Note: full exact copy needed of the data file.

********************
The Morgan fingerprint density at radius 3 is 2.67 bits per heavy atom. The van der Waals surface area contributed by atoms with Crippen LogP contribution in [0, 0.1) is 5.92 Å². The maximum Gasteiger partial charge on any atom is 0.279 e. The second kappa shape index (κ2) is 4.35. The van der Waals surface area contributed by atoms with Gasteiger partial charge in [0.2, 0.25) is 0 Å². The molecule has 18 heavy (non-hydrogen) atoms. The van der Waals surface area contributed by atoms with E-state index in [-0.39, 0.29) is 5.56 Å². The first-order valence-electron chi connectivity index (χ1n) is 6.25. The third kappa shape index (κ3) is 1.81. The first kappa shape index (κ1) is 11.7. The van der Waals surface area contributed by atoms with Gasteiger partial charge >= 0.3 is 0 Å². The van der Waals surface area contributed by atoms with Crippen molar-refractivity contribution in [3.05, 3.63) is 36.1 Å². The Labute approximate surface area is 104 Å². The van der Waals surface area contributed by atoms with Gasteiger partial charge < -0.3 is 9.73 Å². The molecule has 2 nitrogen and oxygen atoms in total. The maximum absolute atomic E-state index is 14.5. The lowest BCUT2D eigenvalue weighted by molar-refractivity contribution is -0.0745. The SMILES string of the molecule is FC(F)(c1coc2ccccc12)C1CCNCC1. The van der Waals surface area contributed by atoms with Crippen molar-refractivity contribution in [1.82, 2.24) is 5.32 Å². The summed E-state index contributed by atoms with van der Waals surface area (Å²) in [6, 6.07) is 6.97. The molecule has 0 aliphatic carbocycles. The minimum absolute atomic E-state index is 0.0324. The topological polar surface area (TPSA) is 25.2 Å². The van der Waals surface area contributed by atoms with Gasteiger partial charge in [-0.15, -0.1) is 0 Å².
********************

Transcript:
The Morgan fingerprint density at radius 3 is 2.67 bits per heavy atom. The van der Waals surface area contributed by atoms with Crippen LogP contribution in [0, 0.1) is 5.92 Å². The maximum Gasteiger partial charge on any atom is 0.279 e. The second kappa shape index (κ2) is 4.35. The van der Waals surface area contributed by atoms with Gasteiger partial charge in [0.2, 0.25) is 0 Å². The molecule has 18 heavy (non-hydrogen) atoms. The van der Waals surface area contributed by atoms with E-state index in [-0.39, 0.29) is 5.56 Å². The first-order valence-electron chi connectivity index (χ1n) is 6.25. The third kappa shape index (κ3) is 1.81. The first kappa shape index (κ1) is 11.7. The van der Waals surface area contributed by atoms with Gasteiger partial charge >= 0.3 is 0 Å². The van der Waals surface area contributed by atoms with Crippen molar-refractivity contribution in [3.05, 3.63) is 36.1 Å². The Labute approximate surface area is 104 Å². The van der Waals surface area contributed by atoms with Gasteiger partial charge < -0.3 is 9.73 Å². The molecule has 2 nitrogen and oxygen atoms in total. The maximum absolute atomic E-state index is 14.5. The lowest BCUT2D eigenvalue weighted by molar-refractivity contribution is -0.0745. The SMILES string of the molecule is FC(F)(c1coc2ccccc12)C1CCNCC1. The van der Waals surface area contributed by atoms with Crippen molar-refractivity contribution in [1.82, 2.24) is 5.32 Å². The summed E-state index contributed by atoms with van der Waals surface area (Å²) in [6, 6.07) is 6.97. The molecule has 0 aliphatic carbocycles. The minimum absolute atomic E-state index is 0.0324. The topological polar surface area (TPSA) is 25.2 Å². The van der Waals surface area contributed by atoms with Gasteiger partial charge in [-0.15, -0.1) is 0 Å².